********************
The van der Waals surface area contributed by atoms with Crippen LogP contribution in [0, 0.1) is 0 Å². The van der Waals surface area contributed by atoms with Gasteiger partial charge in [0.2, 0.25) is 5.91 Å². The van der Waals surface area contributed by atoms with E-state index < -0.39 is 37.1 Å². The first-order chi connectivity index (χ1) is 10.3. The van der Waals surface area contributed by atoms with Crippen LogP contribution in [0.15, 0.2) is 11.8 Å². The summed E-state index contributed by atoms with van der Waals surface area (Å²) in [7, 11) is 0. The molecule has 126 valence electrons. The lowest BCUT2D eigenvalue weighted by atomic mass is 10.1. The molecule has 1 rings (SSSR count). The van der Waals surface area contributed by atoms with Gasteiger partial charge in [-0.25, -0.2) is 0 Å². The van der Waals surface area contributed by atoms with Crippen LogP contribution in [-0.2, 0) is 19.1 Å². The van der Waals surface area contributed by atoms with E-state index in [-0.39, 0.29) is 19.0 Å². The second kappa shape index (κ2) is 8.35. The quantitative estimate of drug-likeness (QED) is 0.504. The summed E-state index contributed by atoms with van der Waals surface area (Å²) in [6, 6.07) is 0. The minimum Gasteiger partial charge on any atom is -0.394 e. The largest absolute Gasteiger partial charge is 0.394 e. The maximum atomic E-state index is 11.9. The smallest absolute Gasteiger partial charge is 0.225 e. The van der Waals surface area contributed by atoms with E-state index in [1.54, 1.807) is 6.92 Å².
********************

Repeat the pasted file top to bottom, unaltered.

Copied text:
The van der Waals surface area contributed by atoms with Crippen LogP contribution in [0, 0.1) is 0 Å². The van der Waals surface area contributed by atoms with Gasteiger partial charge in [0.2, 0.25) is 5.91 Å². The van der Waals surface area contributed by atoms with E-state index < -0.39 is 37.1 Å². The first-order chi connectivity index (χ1) is 10.3. The van der Waals surface area contributed by atoms with Crippen LogP contribution in [0.15, 0.2) is 11.8 Å². The summed E-state index contributed by atoms with van der Waals surface area (Å²) in [7, 11) is 0. The molecule has 126 valence electrons. The lowest BCUT2D eigenvalue weighted by atomic mass is 10.1. The molecule has 1 rings (SSSR count). The van der Waals surface area contributed by atoms with Gasteiger partial charge in [-0.25, -0.2) is 0 Å². The van der Waals surface area contributed by atoms with Crippen LogP contribution in [-0.2, 0) is 19.1 Å². The van der Waals surface area contributed by atoms with E-state index in [-0.39, 0.29) is 19.0 Å². The second kappa shape index (κ2) is 8.35. The quantitative estimate of drug-likeness (QED) is 0.504. The summed E-state index contributed by atoms with van der Waals surface area (Å²) in [6, 6.07) is 0. The minimum Gasteiger partial charge on any atom is -0.394 e. The largest absolute Gasteiger partial charge is 0.394 e. The maximum atomic E-state index is 11.9. The smallest absolute Gasteiger partial charge is 0.225 e. The van der Waals surface area contributed by atoms with E-state index in [1.54, 1.807) is 6.92 Å².